Rules vary somewhat from state to state.

The California Labor Code provides that wages for nonexempt employees be paid at least twice each calendar month on days designated in advance by the employer. A notice informing employees of those paydays is supposed to be posted by employers.

Normally, wages for work performed between the first and 15th days of the month are payable by the 26th day of the same month. Wages for work between the 16th and last days of the month are normally payable by the 10th day of the next month.

An employer may choose to pay employees weekly, every two weeks or semimonthly on a different schedule, as long as it pays within seven days of the end of the pay period.

Payment of overtime wages earned in one pay period may be delayed until no later than the payday for the next pay period.

Salaries of exempt workers may be paid once a month, on or before the 26th day of the month. These paychecks, however, must include salaries for the entire month.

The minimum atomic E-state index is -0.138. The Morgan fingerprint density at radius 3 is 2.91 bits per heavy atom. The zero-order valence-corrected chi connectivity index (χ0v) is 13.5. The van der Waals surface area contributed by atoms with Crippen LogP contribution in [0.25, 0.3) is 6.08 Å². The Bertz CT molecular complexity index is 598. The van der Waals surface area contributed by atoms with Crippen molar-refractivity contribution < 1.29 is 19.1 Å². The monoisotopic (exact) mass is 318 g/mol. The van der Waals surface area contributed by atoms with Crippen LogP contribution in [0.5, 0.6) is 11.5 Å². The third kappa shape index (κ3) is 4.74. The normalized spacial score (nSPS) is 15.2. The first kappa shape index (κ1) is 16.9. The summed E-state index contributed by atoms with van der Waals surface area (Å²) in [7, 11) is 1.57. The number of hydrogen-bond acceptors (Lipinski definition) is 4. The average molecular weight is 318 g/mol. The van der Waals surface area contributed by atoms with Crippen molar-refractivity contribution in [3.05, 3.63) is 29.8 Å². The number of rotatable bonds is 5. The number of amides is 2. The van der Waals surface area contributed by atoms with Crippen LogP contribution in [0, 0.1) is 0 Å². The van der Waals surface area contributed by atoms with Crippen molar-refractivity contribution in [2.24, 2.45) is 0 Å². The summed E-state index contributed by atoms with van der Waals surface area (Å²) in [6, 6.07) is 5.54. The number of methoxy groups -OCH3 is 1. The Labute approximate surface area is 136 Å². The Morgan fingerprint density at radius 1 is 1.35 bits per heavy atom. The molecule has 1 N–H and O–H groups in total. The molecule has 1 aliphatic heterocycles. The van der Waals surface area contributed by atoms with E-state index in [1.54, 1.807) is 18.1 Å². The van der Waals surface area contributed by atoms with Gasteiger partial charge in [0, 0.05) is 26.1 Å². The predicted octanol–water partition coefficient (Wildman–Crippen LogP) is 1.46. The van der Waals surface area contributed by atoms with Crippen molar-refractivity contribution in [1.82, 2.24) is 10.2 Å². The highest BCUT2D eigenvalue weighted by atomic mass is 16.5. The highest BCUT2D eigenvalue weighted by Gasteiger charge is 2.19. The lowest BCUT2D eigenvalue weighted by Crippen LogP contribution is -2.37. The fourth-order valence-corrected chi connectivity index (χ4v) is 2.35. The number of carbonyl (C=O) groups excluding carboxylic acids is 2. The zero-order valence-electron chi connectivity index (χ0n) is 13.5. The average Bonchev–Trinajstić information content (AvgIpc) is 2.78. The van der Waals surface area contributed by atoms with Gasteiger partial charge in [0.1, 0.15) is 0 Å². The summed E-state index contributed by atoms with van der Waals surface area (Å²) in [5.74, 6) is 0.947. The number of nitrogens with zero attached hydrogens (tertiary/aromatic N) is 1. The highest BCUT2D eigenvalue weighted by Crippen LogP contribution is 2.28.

There are some exceptions to these rules, depending upon the type of business. For example, farm labor contractors must pay employees each week. Commissions for vehicle salespeople must be paid at least once a month.

Union employees covered by a collective bargaining agreement can be paid in accordance with the pay arrangements provided in the agreement.

An employer may pay employees more frequently than the law specifies.

See also…

Salary and Workers Compensation